Petitioner did not lose his right to complain of the denial of a speedy trial by reason of his failure to raise the matter in the trial court or on an appeal. For the purpose of effectively vindicating this constitutional guarantee, as well as promoting the orderly administration of justice, we generally require that a defendant who charges denial of a speedy trial take various steps to assert his claim in a timely manner, such as objecting to the date set and thereafter moving to dismiss. ( People v. Wilson (1963) 60 Cal.2d 139, 146-148 [ 32 Cal.Rptr. 44, 383 P.2d 452], and cases cited.) But the defendant in Wilson and similar cases was represented by counsel at all relevant times; by contrast, the necessity of taking such steps would not be apparent to a defendant who is without an attorney, and it would be indulging in an unwarranted fiction to assume that the failure of such a defendant to object was a deliberate, tactical move on his part.  Accordingly, the better reasoned decisions specify that "Where the cause is set for trial in the presence of the defendant and his counsel, and no objection is made to the date being beyond the statutory period, the objection is deemed waived." (Italics added.) ( People v. Anderson (1954) 126 Cal.App.2d 702, 704 [ 272 P.2d 805]; accord, Dulsky v. Municipal Court (1966) 242 Cal.App.2d 288, 291 [ 51 Cal.Rptr. 381]; People v. Garcia (1963) 222 Cal.App.2d 755, 759 [ 35 Cal.Rptr. 443]; People v. Baker (1958) 164 Cal.App.2d 99, 103 [ 330 P.2d 240]; Krouse v. Justice's Court (1951) 103 Cal.App.2d 311, 314 [ 229 P.2d 806], and cases cited.)
Thus, in In re Bishop (1962) 201 Cal.App.2d 604, 609 [ 20 Cal.Rptr. 186], the defendants were arrested on a misdemeanor charge on December 25, 1961; trial was first set for January 18, 1962, but on that date the defendants accepted the court's offer to appoint counsel; at the same time, however, the court set February 8 as the new date for trial, without objection by the defendants but without advising them of their right to be brought to trial within 30 days of their arrest. In discharging the defendants from custody on an application for habeas corpus, the Court of Appeal observed that "The failure to object, by these defendants prior to their being represented by counsel, to the trial date beyond the 30-day period, did not constitute consent (Pen. Code, § 1382); neither did the mere appointment of counsel for them after the trial date had been fixed constitute a waiver. [Citation.] Had counsel been present in court at the time the judge fixed the date, then by failing to voice an objection consent would be presumed and constitute a waiver." (Italics added.)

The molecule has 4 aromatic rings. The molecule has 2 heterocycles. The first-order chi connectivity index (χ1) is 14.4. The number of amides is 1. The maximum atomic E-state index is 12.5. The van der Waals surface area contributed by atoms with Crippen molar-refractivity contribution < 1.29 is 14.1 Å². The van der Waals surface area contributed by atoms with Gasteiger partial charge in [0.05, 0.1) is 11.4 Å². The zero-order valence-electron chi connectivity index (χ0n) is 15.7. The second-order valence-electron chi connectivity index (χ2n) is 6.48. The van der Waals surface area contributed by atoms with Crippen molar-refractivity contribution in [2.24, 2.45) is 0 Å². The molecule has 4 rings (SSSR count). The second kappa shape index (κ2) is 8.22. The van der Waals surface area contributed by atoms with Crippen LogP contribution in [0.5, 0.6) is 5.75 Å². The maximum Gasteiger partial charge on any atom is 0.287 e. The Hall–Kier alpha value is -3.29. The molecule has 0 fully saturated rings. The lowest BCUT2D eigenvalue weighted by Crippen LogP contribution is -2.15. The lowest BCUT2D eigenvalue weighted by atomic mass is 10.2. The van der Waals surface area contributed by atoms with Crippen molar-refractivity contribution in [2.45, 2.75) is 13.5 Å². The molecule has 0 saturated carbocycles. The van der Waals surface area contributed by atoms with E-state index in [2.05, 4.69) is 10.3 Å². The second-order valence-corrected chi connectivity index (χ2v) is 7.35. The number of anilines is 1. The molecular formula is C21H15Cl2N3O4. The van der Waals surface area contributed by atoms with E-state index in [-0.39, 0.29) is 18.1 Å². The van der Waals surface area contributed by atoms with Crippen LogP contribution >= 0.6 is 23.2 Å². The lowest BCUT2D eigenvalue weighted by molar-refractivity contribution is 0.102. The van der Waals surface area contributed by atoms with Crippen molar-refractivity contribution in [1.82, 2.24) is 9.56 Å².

Here petitioner was without counsel when the date for his trial was set beyond the statutory limit, when he was finally brought to trial, and when the judgment of conviction was rendered. In these circumstances his failure to raise the issue below cannot be deemed to constitute a waiver.
In his answer to the return, petitioner states he did not pursue his procedural remedies because he "was never advised of his right to appeal, had no counsel to object, and was ignorant of the law regarding this matter."
 Finally, as respondent concedes, the denial of a speedy trial in the case at bar is automatically prejudicial in view of the provision in Penal Code section 1387 that an order of dismissal under section 1382 "is a bar to any other prosecution for the same offense if it is a misdemeanor. . . ." (See People v. Wilson (1963) supra, 60 Cal.2d 139, 153, fn. 5.) Accordingly, the judgment convicting petitioner of violating Agricultural Code section 1263 must be set aside, and he is not subject to retrial on this charge.
The writ of habeas corpus is granted and petitioner is ordered discharged from custody insofar as it relates to the conviction which is the subject of this proceeding.
Traynor, C.J., McComb, J., Peters, J., Tobriner, J., Burke, J., and Sullivan, J., concurred.